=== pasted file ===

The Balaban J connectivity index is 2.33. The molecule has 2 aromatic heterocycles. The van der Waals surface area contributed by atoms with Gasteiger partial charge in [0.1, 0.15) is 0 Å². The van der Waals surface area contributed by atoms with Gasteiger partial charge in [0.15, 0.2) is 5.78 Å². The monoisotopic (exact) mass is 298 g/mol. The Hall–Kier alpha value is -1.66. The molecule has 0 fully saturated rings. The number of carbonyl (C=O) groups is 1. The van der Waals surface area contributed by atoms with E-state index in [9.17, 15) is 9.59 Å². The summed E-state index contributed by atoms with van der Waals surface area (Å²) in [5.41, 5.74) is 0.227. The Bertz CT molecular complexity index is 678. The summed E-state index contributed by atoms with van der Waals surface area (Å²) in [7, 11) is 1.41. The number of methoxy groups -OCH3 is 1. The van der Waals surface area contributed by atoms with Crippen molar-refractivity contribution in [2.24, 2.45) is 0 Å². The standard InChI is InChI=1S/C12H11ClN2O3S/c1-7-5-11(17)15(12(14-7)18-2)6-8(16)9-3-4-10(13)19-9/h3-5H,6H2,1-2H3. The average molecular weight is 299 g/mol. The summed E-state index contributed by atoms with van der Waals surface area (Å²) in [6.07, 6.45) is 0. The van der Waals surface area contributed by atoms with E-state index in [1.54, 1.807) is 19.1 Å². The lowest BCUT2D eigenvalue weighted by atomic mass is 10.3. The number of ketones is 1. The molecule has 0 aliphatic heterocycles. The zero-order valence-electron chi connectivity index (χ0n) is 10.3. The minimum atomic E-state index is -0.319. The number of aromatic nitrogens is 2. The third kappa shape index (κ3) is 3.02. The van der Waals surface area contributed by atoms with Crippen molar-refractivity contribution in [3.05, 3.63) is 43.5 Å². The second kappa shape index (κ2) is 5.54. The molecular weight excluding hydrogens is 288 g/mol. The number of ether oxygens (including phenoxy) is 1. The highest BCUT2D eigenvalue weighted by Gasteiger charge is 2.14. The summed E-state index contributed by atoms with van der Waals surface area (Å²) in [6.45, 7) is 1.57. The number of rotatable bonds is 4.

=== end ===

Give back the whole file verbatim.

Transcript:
The Balaban J connectivity index is 2.33. The molecule has 2 aromatic heterocycles. The van der Waals surface area contributed by atoms with Gasteiger partial charge in [0.1, 0.15) is 0 Å². The van der Waals surface area contributed by atoms with Gasteiger partial charge in [0.15, 0.2) is 5.78 Å². The monoisotopic (exact) mass is 298 g/mol. The Hall–Kier alpha value is -1.66. The molecule has 0 fully saturated rings. The number of carbonyl (C=O) groups is 1. The van der Waals surface area contributed by atoms with E-state index in [9.17, 15) is 9.59 Å². The summed E-state index contributed by atoms with van der Waals surface area (Å²) in [5.41, 5.74) is 0.227. The Bertz CT molecular complexity index is 678. The summed E-state index contributed by atoms with van der Waals surface area (Å²) in [7, 11) is 1.41. The number of methoxy groups -OCH3 is 1. The van der Waals surface area contributed by atoms with Crippen molar-refractivity contribution in [2.24, 2.45) is 0 Å². The standard InChI is InChI=1S/C12H11ClN2O3S/c1-7-5-11(17)15(12(14-7)18-2)6-8(16)9-3-4-10(13)19-9/h3-5H,6H2,1-2H3. The average molecular weight is 299 g/mol. The summed E-state index contributed by atoms with van der Waals surface area (Å²) in [6.07, 6.45) is 0. The van der Waals surface area contributed by atoms with E-state index in [1.54, 1.807) is 19.1 Å². The lowest BCUT2D eigenvalue weighted by atomic mass is 10.3. The number of ketones is 1. The molecule has 0 aliphatic heterocycles. The zero-order valence-electron chi connectivity index (χ0n) is 10.3. The minimum atomic E-state index is -0.319. The number of aromatic nitrogens is 2. The third kappa shape index (κ3) is 3.02. The van der Waals surface area contributed by atoms with Crippen molar-refractivity contribution in [3.05, 3.63) is 43.5 Å². The second kappa shape index (κ2) is 5.54. The molecular weight excluding hydrogens is 288 g/mol. The number of ether oxygens (including phenoxy) is 1. The highest BCUT2D eigenvalue weighted by Gasteiger charge is 2.14. The summed E-state index contributed by atoms with van der Waals surface area (Å²) in [6.45, 7) is 1.57. The number of rotatable bonds is 4.